It’s no secret that in the drought-plagued State of Texas water conservation is taken very seriously and any waste of such a precious resource is heavily frowned upon by government and citizens alike.
Some municipalities such as Austin not only impose strict watering rules, but also offer incentives for water conservation. Austin has a residential and commercial rebate program for such investments as irrigation system upgrades, pressure regulating valves, watering timers and other devices intended to improve the efficient use of water.
The Texas Administrative Code (TAC) has very specific rules concerning landscape irrigation systems. These rules include such things as:
- minimum standards for design and installation
- rules concerning maintenance, alteration, repair or service of irrigation systems
- the use of reclaimed water
- water conservation requirements
Many municipalities also have their own regulations governing irrigation systems and some of those are more stringent than the state requirements.
The Texas Commission on Environmental Quality (TCEQ) is considering making changes to the requirements for reduced pressure backflow preventers for irrigation systems.
Just what is a “reduced pressure backflow preventer”? Well, according to the Encarta World English Dictionary, backflow is “the flowing back of something toward the source”. It is any unwanted reversal of the flow of liquids in a piping system. Backflow can occur if the pressure in the upstream (the supply end) is reduced. Backflow can also occur when a vacuum is created in the upstream; the water is literally sucked back up the system. In cases where the health hazards exist in the downstream, these contaminants can backflow into the clean water supply. Simply put, a reduced pressure backflow preventer is a device that protects potable water by preventing contaminated water from flowing into the clean water supply.
Those irrigation systems that the TCEQ identifies as being “high health hazards” are required to have reduced pressure backflow preventers. Presently, there are only a few circumstances under which an irrigation system can be identified as presenting a high health hazard:
- irrigation systems that are connected to a potable water system and to which a chemical is added by aspiration, injection, or emission
- irrigation systems that are connected to more than one water source
- irrigation systems that are installed on a property served by an on-site sewage facility
The current TCEQ rules also say that any hazardous systems, as currently defined, must meet certain criteria:
- all irrigation piping and valves must meet separation distances from the on-site sewing facilities system
- any connections using a private or public potable water source must be connected to that water source through a reduced pressure backflow prevention assembly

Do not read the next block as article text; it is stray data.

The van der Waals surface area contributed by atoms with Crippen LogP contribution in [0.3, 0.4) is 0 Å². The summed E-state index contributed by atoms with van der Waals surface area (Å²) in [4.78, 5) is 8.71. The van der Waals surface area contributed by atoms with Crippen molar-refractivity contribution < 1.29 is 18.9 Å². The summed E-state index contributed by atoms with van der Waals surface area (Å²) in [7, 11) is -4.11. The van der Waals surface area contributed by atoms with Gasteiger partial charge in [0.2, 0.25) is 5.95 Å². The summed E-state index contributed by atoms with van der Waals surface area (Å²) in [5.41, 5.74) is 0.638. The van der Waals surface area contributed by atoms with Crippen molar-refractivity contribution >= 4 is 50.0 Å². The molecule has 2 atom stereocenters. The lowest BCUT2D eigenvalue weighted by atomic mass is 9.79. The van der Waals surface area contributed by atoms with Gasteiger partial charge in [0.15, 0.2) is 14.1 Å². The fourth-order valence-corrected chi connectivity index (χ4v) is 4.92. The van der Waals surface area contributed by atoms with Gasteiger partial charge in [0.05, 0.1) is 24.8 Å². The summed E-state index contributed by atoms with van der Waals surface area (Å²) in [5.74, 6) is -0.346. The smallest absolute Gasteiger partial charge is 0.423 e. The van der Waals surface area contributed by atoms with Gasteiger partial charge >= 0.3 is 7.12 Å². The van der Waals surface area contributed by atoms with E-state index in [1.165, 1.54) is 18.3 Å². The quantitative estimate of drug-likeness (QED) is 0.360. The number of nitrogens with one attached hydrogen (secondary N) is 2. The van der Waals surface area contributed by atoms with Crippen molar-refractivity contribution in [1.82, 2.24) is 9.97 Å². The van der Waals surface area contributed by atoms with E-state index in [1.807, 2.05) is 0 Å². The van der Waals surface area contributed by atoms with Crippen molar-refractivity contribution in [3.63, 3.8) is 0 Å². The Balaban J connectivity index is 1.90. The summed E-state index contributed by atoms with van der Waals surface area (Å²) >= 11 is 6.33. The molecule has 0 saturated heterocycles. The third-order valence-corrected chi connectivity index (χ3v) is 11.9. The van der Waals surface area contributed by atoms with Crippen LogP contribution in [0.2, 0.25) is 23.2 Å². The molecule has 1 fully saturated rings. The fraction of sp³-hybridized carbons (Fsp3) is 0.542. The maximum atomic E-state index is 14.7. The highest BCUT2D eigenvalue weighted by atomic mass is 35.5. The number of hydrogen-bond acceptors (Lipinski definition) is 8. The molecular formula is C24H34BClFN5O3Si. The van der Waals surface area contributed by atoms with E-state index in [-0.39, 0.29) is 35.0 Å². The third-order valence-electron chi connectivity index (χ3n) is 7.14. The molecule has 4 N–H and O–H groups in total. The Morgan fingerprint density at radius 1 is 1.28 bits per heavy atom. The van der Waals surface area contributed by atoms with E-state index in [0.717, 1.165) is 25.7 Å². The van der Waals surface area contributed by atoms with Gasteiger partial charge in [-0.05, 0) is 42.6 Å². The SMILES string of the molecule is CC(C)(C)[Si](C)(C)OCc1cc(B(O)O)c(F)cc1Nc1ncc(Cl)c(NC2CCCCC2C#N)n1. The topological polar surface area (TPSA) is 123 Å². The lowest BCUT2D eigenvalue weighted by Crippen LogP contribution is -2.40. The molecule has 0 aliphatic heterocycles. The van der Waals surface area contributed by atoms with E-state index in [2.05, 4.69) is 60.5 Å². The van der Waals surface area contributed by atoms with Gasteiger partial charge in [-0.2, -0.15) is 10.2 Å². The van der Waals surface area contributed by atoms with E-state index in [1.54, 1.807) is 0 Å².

- the irrigation system must be controlled on separate irrigation zones to prevent excess water from compromising the effective operation of the on-site sewage facilities
Details of the current TAC Section 344.51 can be found here: http://texreg.sos.state.tx.us/public/readtac$ext.TacPage?sl=R&app=9&p_dir=&p_rloc=&p_tloc=&p_ploc=&pg=1&p_tac=&ti=30&pt=1&ch=344&rl=51
There may be changes to the rules regarding using reduced pressure backflow preventers in irrigation systems.
In August 2017, the Texas Irrigation Association’s Irrigator Advisory Council (a nine-member advisory panel consisting of six licensed irrigators and three persons from the public sector, appointed by the TCEQ) submitted a petition to the TCEQ recommending changes to 30 TAC Section 344. Among the recommendations is a proposal “to make all irrigation systems classified as health hazards”. In response, the TCEQ conducted state-wide stakeholder meetings and issued questionnaires to garner additional information on the subject.
That means that ANY irrigation system must include a reduced pressure backflow preventer.
Feedback to the TCEQ on the recommended changes to the regulations has been mixed. Some agree that all irrigation systems are a high health hazard and some do not. Some have expressed objections about the costs for installation and for testing and enforcement and some consider that the cost involved is outweighed by the public benefit. Others are concerned with freezing. Some wondered if any new requirements will be grandfathered. Some find the appearance of the reduced pressure backflow preventers to be objectionable.
TCEQ members are presently reviewing the data and the feedback on the proposed changes and will make recommendations to the TCEQ Commissioners in the fall of this year. The Commissioners will make the decision to accept, reject, or modify the terms of the petition.
The final outcome of the proposed changes is uncertain as yet, but we will keep you posted on developments as they occur.
To keep your irrigation system running at peak efficiency, call South Austin Irrigation at (512) 534-7449.